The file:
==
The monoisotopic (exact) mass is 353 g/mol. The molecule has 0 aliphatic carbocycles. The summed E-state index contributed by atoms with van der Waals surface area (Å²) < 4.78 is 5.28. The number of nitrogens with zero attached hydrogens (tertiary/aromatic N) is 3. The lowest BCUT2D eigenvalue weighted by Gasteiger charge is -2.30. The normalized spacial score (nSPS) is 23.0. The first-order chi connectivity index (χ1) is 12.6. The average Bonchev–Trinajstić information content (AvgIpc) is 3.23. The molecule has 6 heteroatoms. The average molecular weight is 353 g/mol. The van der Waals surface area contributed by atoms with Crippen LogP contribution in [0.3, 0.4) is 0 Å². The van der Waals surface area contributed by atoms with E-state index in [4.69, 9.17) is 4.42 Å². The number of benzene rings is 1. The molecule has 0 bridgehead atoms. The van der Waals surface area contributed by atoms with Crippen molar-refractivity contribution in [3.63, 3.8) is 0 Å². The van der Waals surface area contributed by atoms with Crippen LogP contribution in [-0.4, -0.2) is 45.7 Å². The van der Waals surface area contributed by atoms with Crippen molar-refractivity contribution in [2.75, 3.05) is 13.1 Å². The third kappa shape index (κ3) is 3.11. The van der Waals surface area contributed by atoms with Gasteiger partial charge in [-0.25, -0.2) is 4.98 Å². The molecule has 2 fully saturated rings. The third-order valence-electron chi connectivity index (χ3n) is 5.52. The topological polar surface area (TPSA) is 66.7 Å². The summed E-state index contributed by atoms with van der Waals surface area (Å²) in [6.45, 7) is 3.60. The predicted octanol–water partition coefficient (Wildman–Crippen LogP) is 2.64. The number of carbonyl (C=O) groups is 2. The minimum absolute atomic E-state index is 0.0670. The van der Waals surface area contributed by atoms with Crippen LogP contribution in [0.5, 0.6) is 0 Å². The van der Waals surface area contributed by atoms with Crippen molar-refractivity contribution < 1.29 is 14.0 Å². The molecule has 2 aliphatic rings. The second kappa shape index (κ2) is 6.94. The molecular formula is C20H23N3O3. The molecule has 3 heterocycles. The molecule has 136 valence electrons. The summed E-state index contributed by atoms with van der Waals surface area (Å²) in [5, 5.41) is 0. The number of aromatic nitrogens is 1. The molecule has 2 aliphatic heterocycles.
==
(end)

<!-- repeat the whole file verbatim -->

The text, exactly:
The monoisotopic (exact) mass is 353 g/mol. The molecule has 0 aliphatic carbocycles. The summed E-state index contributed by atoms with van der Waals surface area (Å²) < 4.78 is 5.28. The number of nitrogens with zero attached hydrogens (tertiary/aromatic N) is 3. The lowest BCUT2D eigenvalue weighted by Gasteiger charge is -2.30. The normalized spacial score (nSPS) is 23.0. The first-order chi connectivity index (χ1) is 12.6. The average Bonchev–Trinajstić information content (AvgIpc) is 3.23. The molecule has 6 heteroatoms. The average molecular weight is 353 g/mol. The van der Waals surface area contributed by atoms with Crippen LogP contribution in [0.3, 0.4) is 0 Å². The van der Waals surface area contributed by atoms with E-state index in [4.69, 9.17) is 4.42 Å². The number of benzene rings is 1. The molecule has 0 bridgehead atoms. The van der Waals surface area contributed by atoms with Crippen molar-refractivity contribution in [3.63, 3.8) is 0 Å². The van der Waals surface area contributed by atoms with Crippen LogP contribution in [-0.4, -0.2) is 45.7 Å². The van der Waals surface area contributed by atoms with Crippen molar-refractivity contribution in [2.75, 3.05) is 13.1 Å². The third kappa shape index (κ3) is 3.11. The van der Waals surface area contributed by atoms with Gasteiger partial charge in [-0.25, -0.2) is 4.98 Å². The molecule has 2 fully saturated rings. The third-order valence-electron chi connectivity index (χ3n) is 5.52. The topological polar surface area (TPSA) is 66.7 Å². The summed E-state index contributed by atoms with van der Waals surface area (Å²) in [6.45, 7) is 3.60. The predicted octanol–water partition coefficient (Wildman–Crippen LogP) is 2.64. The number of carbonyl (C=O) groups is 2. The minimum absolute atomic E-state index is 0.0670. The van der Waals surface area contributed by atoms with Crippen LogP contribution in [0.5, 0.6) is 0 Å². The van der Waals surface area contributed by atoms with Crippen molar-refractivity contribution < 1.29 is 14.0 Å². The molecule has 2 aliphatic rings. The second kappa shape index (κ2) is 6.94. The molecular formula is C20H23N3O3. The molecule has 3 heterocycles. The molecule has 136 valence electrons. The summed E-state index contributed by atoms with van der Waals surface area (Å²) in [5, 5.41) is 0. The number of aromatic nitrogens is 1. The molecule has 2 aliphatic heterocycles.